Observations, Opinions, and Recollections of a Restaurateur and Writer
by Francesco Pasqualino
As a restaurateur, I am proud to say we are having our busiest year in our 50 year history. As a writer, I am also proud that many of the poems and short stories I have written have been published in literary journals and newspapers. With this backdrop, Attenzione! will share my insights into the restaurant business.
Attenzione! is just a small part of a much larger creative process. The phrase "If it ain't broke, don't fix it" is widely credited to T. Bert Lance, the Director of Budget and Management in the Carter Administration. I believe with all my heart that "If you don't keep fixing it, it's going to get broke."
Main Street Rag Publishing Company has published my book of poetry,
Red Bicycle Dreams. For more information, or to order Red Bicycle Dreams
online, please click the link: Red Bicycle Dreams.
Click the image below for a link to The Mad Poets Society's Review of Red Bicycle Dreams
Leave the Gun. Take the Cannoli.
Most guests to Pasqualino's Italian Restaurant are not familiar with our history. This story, "Leave the Gun. Take the Cannoli." provides a glimpse into my family's opening of our restaurant in 1971, and also details how our family's philosophy towards food has shaped our menu. After this brief introduction of our restaurant's opening, "Leave the Gun. Take the Cannoli."focuses on mobsters in the years immediately following the 1972 movie release of Mario Puzo's The Godfather. Back then, if you were Italian and lived or worked in a predominately Italian neighborhood, you knew or did business with someone somehow connected to organized crime."Leave the Gun. Take the Cannoli" details my ringside seat observations of mobsters trying to live up to the Hollywood image they were cast in after organized crime was romanticized and exploded into the mainstream of American pop culture. I also provide a contrast to the stereotypical mobster image enamored by the American public by introducing gentlemanly mobsters like Leo, who was the most likable killer you would ever meet, and intellectual mobsters like Nini who could quote Shakespeare and play the piano with virtuosity. Though much of the story focuses on the criminal side of Italians, "Leave the Gun. Take the Cannoli." also honors the millions of honest, hardworking Italian immigrants who came to this country in search of a better life. Although some of you may have been around at that time and may also share many of the experiences I describe, I want to point out to readers that I purposely left out names, changed some of the names, and used full names only when historical facts could identify the characters. Click the following "Read more" link to open "Leave the Gun. Take the Cannoli.".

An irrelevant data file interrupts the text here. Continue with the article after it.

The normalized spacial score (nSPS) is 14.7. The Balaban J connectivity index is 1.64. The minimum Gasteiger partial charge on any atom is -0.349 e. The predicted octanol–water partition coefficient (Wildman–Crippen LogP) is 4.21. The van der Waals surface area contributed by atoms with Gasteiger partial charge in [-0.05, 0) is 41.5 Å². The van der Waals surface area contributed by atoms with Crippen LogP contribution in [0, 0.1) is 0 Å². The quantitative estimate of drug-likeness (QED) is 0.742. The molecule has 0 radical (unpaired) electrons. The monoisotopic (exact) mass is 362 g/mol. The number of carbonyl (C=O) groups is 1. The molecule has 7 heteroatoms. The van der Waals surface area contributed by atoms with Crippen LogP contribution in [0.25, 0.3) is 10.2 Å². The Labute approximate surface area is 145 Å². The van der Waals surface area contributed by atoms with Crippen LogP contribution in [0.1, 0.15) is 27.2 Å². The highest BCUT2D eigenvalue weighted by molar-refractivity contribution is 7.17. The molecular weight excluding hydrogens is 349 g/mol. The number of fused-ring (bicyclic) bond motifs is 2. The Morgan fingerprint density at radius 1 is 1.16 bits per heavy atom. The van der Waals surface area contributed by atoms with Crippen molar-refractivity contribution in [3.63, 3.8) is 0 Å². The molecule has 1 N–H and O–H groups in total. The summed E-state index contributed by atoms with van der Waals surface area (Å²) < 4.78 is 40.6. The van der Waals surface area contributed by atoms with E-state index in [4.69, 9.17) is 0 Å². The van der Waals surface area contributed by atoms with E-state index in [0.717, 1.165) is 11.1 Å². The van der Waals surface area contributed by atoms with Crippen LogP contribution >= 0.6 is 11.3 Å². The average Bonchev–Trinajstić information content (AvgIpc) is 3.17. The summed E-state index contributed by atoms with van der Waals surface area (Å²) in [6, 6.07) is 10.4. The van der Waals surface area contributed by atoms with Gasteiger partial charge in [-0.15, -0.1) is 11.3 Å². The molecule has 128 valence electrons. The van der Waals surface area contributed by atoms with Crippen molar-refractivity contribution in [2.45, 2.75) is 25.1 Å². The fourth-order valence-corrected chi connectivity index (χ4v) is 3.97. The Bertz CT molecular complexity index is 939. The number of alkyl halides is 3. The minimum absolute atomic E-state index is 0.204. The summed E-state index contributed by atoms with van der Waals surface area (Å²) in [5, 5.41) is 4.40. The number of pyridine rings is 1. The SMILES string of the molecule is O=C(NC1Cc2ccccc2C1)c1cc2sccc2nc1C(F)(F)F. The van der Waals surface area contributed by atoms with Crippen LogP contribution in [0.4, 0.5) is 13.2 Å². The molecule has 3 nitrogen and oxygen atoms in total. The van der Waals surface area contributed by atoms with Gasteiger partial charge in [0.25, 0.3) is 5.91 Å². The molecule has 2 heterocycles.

The organic/vegetarian co-op
penalizes me 10 percent
because I’m not part of their group.
You would think they
would soar like eagles
above the supermarket giants,
and understand my inner-hippie
need to be free,
to walk in with cash in hand
and have the checkout clerk
scan my smile
as my only footprint
of being there.
“Supermarket rebel,” was published in The Pittsburgh Post-Gazette on October 07, 2017. I have to admit that I took poetic license in writing this poem. The fact is, I am a member of the East End Food Co-op. I love to shop the Co-Op. The Co-op has been continually defining the future of food for over 40 years. Community-owned and operated, with a strong emphasis on locally-sourced foods from small family farms and other local artisans, the Co-op has been a leader in providing environmentally-responsible, sustainable, “clean foods”.
I also love the small, neighborhood grocery store feel that the Co-op has. As you shop the Co-op, you are far removed from the coldness of big-box stores that have hijacked our shopping experience. With a friendly, helpful staff who know many of their customers by first name, the Co-op continually proves their business model of “putting people and planet before profits” works.
Recipe for Success
I say this at the risk of being banned at many area restaurants. But I don't have a problem with the Allegheny County Health Department's attempt to apply a grading system in its inspection of restaurants. As an owner of a successful restaurant that has been in business for over forty years, I believe that all restaurants should be held to the highest levels of food safety and cleanliness. We are entrusted, not just with the comfort and nourishment of our guests, but also their health.